Education Session – Introduction to Working in Residential Care

I’ve had a few questions about one of the slides in the education session I recently presented to the industry (I tend to use a ‘presentation zen’ approach to presentations, rather than bombarding people with slide after slide of 200 words at 14pt font!). This slide is an overview of our approach to managing both facility and resident stakeholders’ expectations, and means that:

  • Our number one priority, that we will not compromise on, is the safety of both staff and residents. This is reflected in our assessment process and care planning
  • After safety, we want to ensure that residents’ mobility, dexterity, and rehabilitation is optimised based on resource restraints, and that residents are as free from pain as possible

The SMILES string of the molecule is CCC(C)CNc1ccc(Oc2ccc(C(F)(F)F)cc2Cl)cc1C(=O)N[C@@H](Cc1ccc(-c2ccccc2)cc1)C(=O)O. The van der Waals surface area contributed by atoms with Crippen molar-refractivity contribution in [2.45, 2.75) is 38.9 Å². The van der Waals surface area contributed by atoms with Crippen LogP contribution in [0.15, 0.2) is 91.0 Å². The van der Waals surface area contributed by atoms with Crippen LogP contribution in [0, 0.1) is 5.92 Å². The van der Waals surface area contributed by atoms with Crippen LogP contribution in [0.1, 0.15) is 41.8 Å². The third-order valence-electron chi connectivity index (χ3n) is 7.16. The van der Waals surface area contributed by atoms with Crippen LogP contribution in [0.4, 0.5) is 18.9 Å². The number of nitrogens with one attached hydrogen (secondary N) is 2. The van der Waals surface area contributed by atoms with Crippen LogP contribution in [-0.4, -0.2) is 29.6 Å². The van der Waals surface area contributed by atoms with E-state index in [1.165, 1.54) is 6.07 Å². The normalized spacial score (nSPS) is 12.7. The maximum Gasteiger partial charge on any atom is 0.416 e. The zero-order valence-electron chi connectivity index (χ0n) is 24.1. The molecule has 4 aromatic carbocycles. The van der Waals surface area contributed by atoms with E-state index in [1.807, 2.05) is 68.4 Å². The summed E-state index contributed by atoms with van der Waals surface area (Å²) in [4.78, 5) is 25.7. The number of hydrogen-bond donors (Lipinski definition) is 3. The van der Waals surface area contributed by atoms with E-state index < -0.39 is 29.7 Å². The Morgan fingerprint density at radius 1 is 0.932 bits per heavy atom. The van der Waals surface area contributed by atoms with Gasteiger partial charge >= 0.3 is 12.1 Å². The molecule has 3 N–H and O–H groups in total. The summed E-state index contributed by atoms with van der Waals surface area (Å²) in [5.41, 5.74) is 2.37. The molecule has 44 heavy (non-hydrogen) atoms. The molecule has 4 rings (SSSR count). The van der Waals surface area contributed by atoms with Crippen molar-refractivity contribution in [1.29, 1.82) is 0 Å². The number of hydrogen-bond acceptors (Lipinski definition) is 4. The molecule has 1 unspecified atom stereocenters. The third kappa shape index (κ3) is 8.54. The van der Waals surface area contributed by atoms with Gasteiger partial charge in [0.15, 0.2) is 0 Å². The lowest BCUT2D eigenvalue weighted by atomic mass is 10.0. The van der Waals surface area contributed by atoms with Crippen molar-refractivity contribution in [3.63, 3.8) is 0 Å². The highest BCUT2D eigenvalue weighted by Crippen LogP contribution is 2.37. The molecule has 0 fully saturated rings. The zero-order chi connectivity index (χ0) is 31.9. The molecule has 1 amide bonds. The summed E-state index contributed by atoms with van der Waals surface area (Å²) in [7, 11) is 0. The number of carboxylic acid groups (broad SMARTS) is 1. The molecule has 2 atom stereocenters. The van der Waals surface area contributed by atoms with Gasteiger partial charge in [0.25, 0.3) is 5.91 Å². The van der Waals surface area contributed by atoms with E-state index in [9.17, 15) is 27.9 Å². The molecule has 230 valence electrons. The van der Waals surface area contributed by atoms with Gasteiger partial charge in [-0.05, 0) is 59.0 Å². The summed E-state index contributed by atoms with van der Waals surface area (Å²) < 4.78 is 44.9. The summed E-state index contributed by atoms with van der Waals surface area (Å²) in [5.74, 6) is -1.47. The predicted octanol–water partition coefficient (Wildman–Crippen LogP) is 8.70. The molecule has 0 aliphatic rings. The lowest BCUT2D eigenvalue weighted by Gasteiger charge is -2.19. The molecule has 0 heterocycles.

• If we do these things well (and it’s documented the correct way) then a facility’s funding will reflect this care
  • Lastly, when done well then the funding will always increase greater than the cost of the service, so improved care can be provided to the resident


Introduction to Residential Care 2013


Previously, many aged care facilities were providing minimal (or none) physiotherapy. It’s by using this approach that many aged care facilities are now providing physiotherapy and occupational therapy four days a week or more… leading to reduced WHS/manual handling issues, better resident outcomes, and improved financial sustainability.